Lux:

My whole life I have loved classic rock and the blues. Jim Morrison, who was very much about the blues, Led Zeppelin, and Creedence Clearwater Revival, these guys were big for me. Then it went to James Brown, Curtis Mayfield, The Ojs, Prince, The Jackson 5, Parliament Funkadelic, all that music has touched me in some way through out my life and has played a part in the music I create. […]

Julio:

For me, my biggest influence for this band was without a doubt James Jamerson. Once I got turned on to him, there was nothing else. He wrote everybody’s bass lines from Stevie Wonder, Jackson 5, Marvin Gaye, The Supremes, everybody. He was the guy everyone called for their bass lines during the 60s.

Manny:

For this project, I’ve been listening to a lot of Mayer Hawthorne. The drummer is very minimalist. He just supports the rest of the musicians. Simplicity is what this music calls for in regards to the drums. It’s a different aesthetic because the more notes that I try to play, the muddier it becomes. So I don’t like to do more than what is necessary. Just keep it tight and that will go a long way.

Dominique:

For me, I definitely look back to the Motown and doo-wop groups of the 60s: The Temptations, The Supremes, The Ojs. The back up singers knew that they were the back up singers and they were there to put on a show, just like the front man or woman, and provide that space needed to fill up the sound and keep everything tight. The back up singers are like another instrument. They provide not only a visual but their own sound. […]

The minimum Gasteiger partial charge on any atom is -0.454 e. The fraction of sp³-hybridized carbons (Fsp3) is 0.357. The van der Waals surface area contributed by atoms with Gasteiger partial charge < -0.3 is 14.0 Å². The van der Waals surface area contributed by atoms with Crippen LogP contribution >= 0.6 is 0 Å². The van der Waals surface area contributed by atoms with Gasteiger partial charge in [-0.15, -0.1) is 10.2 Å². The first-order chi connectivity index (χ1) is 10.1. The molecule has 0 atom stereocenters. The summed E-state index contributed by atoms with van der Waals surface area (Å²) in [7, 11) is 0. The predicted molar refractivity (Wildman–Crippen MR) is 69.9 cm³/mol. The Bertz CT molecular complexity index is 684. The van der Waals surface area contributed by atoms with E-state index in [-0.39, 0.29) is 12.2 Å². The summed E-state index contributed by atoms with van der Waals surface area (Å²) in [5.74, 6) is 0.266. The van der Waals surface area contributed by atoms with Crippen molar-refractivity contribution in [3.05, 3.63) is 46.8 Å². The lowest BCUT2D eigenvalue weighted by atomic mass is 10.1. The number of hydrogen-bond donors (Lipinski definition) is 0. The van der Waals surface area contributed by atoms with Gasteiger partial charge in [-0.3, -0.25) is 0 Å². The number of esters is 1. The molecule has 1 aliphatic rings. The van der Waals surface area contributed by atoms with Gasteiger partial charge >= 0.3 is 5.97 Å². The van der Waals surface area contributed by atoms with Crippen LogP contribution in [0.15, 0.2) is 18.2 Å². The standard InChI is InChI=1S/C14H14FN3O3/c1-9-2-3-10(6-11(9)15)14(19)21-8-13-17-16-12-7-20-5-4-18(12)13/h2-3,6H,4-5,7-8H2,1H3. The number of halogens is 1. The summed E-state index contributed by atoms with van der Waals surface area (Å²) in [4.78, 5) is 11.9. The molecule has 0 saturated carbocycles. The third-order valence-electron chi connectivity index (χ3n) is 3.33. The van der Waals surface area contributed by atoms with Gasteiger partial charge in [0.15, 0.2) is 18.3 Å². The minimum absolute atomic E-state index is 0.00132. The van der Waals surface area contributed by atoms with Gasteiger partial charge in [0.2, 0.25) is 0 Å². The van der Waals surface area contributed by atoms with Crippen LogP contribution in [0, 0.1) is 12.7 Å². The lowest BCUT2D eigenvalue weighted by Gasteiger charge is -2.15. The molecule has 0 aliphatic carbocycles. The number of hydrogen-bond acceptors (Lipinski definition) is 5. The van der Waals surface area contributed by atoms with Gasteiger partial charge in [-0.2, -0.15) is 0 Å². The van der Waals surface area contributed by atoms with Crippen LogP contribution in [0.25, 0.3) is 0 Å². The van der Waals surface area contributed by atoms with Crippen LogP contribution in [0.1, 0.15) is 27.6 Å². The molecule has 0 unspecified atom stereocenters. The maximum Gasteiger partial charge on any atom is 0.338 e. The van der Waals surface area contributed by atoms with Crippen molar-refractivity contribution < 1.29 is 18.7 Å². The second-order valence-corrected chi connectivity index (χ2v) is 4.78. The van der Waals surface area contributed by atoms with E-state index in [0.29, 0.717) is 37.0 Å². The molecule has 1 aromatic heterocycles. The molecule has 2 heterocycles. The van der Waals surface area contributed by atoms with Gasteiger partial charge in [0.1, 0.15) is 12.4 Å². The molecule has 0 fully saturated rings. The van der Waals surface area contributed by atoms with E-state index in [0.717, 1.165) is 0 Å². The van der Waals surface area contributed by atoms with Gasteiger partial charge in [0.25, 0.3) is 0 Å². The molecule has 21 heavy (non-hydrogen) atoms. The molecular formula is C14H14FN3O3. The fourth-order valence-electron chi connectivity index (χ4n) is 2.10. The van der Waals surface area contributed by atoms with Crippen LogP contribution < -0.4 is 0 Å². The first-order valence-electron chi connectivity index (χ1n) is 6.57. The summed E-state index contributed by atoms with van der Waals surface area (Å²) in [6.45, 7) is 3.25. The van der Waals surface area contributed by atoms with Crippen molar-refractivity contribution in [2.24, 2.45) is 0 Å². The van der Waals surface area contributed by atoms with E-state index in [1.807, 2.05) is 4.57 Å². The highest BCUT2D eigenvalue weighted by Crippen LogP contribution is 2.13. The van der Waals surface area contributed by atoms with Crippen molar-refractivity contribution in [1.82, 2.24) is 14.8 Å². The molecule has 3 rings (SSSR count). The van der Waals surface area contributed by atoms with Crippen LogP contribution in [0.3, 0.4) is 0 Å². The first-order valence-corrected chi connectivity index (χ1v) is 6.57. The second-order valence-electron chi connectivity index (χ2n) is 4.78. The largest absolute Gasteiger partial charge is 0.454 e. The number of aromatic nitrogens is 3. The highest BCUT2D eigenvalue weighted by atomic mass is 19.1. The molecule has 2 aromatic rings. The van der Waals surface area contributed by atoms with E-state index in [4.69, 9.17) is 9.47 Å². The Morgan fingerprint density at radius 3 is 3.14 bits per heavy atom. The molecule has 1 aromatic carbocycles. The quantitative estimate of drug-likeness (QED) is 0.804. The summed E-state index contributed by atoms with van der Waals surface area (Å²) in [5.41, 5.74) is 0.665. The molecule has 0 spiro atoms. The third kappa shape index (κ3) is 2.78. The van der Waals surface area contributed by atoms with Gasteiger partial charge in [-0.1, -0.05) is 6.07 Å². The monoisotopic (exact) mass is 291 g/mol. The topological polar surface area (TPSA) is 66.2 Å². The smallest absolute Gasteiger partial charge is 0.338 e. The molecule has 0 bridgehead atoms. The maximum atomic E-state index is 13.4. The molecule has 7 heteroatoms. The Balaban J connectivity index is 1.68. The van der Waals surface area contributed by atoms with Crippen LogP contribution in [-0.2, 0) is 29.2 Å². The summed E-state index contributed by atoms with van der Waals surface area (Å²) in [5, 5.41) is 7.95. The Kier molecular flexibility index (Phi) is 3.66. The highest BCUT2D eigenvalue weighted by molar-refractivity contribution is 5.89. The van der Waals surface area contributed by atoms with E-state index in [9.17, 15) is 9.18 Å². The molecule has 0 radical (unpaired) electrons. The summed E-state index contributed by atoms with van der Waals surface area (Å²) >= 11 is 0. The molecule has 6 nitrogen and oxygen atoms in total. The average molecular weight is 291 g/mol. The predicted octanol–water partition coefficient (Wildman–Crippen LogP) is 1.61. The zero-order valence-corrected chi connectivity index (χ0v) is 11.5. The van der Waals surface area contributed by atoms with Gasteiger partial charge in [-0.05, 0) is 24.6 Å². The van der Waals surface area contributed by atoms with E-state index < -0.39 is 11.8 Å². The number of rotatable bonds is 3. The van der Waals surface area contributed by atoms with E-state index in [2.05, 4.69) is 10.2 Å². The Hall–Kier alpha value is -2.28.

Roman:

For me, Dexter Gordon is the man. He is by far my biggest influence. However, as far as being a performer, I look towards Jimi Hendrix. He was “The Performer.” […] He would do a solo and he would do that bend and you could see his body feel that bend. He knows that that is what he wants to play. That is how I approach my improvisation. My brain and my soul really want to play this and I am making my fingers and my lungs and my whole apparatus reflect what my soul wants to express.

Lux:

…And I have to say that, even though I may not be from here, Roman might not be from here, the girls might not be from here, the heart and soul of this project is in Santa Ana. The feeling of being in this place that is so old, that has so much history, so many people with passion for art and life, everything about that gets drained into our music.

 

****

 

The Moan will be playing there next show in Costa Mesa at The Avalon Bar, February 17, 2012, and in Long Beach, February 21, 2012 at The Prospector. Their next show in Santa Ana will be at the Downtown Soul in the Bistro 400, March 29, 2012. You can learn more about The Moan here. You can also hear some of their demos here.

 

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2 Responses to Howlin’ At The Moan

  1. Carolina says:

    Very interesting. :)